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phenol burn/reaction question

Discussion in 'General Issues and Discussion Forum' started by Berms, Apr 22, 2009.

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  1. Berms

    Berms Active Member


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    Hi Folks,
    Apologies if this has been covered before, but I was wondering why different people react so differently to the phenol used in the common Phenol and Alcohol procedure.

    I have done hundreds using the same same 2 X 45secs application times and the same volume of phenol (small curette head filled with phenol) but 1 or 2 out of ten procedures will result in a phenol reaction/burn at the site.... causing some minor tissue damage and hypergranulation tissue locally (but usually not involving surrounding tissue due to careful application of the phenol and no contact with this skin). The result is painful and delayed healing, despite all receiving the same post-op dressing and management - bacti-gras and 2 layers of hypoallergenic elastoplast.

    Naturally this is something neither the patient or I want. Can anyone shed any light or pick up something I am doing wrong?
     
  2. MR NAKE

    MR NAKE Active Member

    dear colleague

    i do share your sentiments there will be 1 or 2 odd ones who will be allergic to phenol, but not severe enough to cause an anaphylactic shock. the most interesting thing is in South africa we were taught the 3x1 minute phenol application witha syringe (small one +/-0.5ml) with interval gauze dapping and then redoing it and working with a black's file,.......a bit different to your approach, but it will be common to have these incidents however, the amounts of phenol burns were so little then and now and allergic reactions are few, untill a clinician becomes a bit over the top.........i suggest you dap the phenol with a dry gauze or apply vaseline on the sorrounding ares as others do......a bit daunting aint it?.

    the most intresting part is some clinicians in the UK trusts i work in have argued that we dont need bactigrass and neither keltostat( coz it deries up a lot) only dry dressing will suffice.....
     
  3. delpod

    delpod Active Member

    in my time as a student and then practicioner observing other podiatrists i have witnessed a number of different phenol application methods as well as dressing regimes.

    As a student i was taught the 3 x 30 seconds (90 sec total) phenol application using thinned down cotton probes dipped in the phenol. This method seems to work quite well given the fact that the thinned down probes make minimal contact with the nail sulcus upon application of the phenol to the matrix (so to avoid something along the lines of "sqeezing the water out of a mop" as can happen with a thicker probe end which makes more contact with the nail sulcus - thus more unwanted phenol contact in areas besides the nail matrix).

    I have observed other podiatrists who simply dry dab the area with gauze instead of rinsing with alcohol with the idea/belief/research that alcohol doesnt really "deactivate" phenol action and all the flushing does is spread the phenol elsewhere...i personally dont agree with this notion at all.

    Dressing wise, bactigras or jelonet with some sort of foam and tube gauze or combine to cover everything up nicely is what I was shown as a student however I have seen other podiatirsts simply soak a foam dressing in betadine rather than use a bactigras.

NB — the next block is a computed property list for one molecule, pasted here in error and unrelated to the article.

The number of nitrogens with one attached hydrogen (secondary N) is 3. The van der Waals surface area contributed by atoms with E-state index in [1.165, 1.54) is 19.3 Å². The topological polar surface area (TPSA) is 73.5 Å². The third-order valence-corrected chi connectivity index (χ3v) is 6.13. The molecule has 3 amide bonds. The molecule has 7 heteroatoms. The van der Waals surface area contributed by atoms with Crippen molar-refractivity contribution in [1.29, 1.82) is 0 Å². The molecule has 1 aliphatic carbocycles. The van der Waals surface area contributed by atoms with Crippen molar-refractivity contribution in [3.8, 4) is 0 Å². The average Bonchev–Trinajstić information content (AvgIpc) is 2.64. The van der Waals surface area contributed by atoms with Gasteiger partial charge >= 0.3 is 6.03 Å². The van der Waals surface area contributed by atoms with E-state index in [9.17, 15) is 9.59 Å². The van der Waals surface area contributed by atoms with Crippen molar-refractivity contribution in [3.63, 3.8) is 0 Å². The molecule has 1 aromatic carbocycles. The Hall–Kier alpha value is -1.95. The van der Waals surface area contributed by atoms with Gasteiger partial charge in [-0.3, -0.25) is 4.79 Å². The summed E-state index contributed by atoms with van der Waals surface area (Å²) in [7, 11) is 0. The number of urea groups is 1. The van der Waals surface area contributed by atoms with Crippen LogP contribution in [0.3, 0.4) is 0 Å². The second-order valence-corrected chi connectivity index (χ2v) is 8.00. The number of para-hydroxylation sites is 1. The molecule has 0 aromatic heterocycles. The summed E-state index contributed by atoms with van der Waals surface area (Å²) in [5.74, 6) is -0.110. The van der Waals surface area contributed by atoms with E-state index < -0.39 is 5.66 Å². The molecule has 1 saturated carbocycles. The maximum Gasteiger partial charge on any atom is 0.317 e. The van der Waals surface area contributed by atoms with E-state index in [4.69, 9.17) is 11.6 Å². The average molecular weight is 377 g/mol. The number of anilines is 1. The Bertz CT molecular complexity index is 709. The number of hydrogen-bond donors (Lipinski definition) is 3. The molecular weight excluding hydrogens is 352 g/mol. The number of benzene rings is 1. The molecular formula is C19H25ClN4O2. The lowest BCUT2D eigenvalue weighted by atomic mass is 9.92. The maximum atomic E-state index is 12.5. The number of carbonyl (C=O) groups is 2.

I would be interested in hearing about the preferred dressing regimes of others, both initially after the surgery and in follow up (of course only if it is deemed relevant to the original poster's thread)
     
  4. MicW

    MicW Active Member

    Delpod, I've always used the same cotton bud technique you outlined but 10 X 15 second applications i.e. 2.5 minutes followed by alcohol flush. Results have been great with minimal Px discomfort.

    Dressing has been bactigras, cutiplast, handigrip. Redress in 3 days followed by 2 more days bactigras, cutiplast. Thence daily application of betadine sparingly and simple cover.

    Works for us
     
  5. delpod

    delpod Active Member

    MicW, thats quite a lot of phenol application, almost double what I was taught. How does the tissue hold up for this? Also i'd assume that with more phenol application, you'd see even less nail regrowth than the "usual" 3%?

    Do you advise NaCl toe soaks?
     
  6. MicW

    MicW Active Member

    Delpod, agree this is greater than the amount of phenol you employ. Our method is in line with my teachings (Sydney mid 90's). Of course the application of this amount is flexible - for instance a Px with sensitive skin or a child would receive reduced quantity. At time of redress there will often be evidence of tissue damage along the sulcus in question, but as reported last night Px discomfort is minimal. I have done well in excess of 1000 of these procedures and my colleagues more on top. Regrowth incidence would be 1%.

    Saline bathe we recommend after redress - 1 teaspoon to 1 litre for one or two minutes.

    Regards MicW
     
  7. Berms

    Berms Active Member

    Aside from differing techniques and phenol application times, are others experiencing this rate of phenol "reaction / burn" of 1 or 2 out of ten? I still can't understand why some heal beautifully and have absolutely no reaction and others look horrible at the 1 - 2 week mark, are much more painful and take much longer to heal? - especially since they all receive exactly the same procedure?
     
  8. LeonW

    LeonW Active Member

    I have heard that blood deactivates the phenol and Alcohol as well. I suppose it bleeds a bit when u take off the tourniquet that should fix the phenol. Anybody can confirm this?
     
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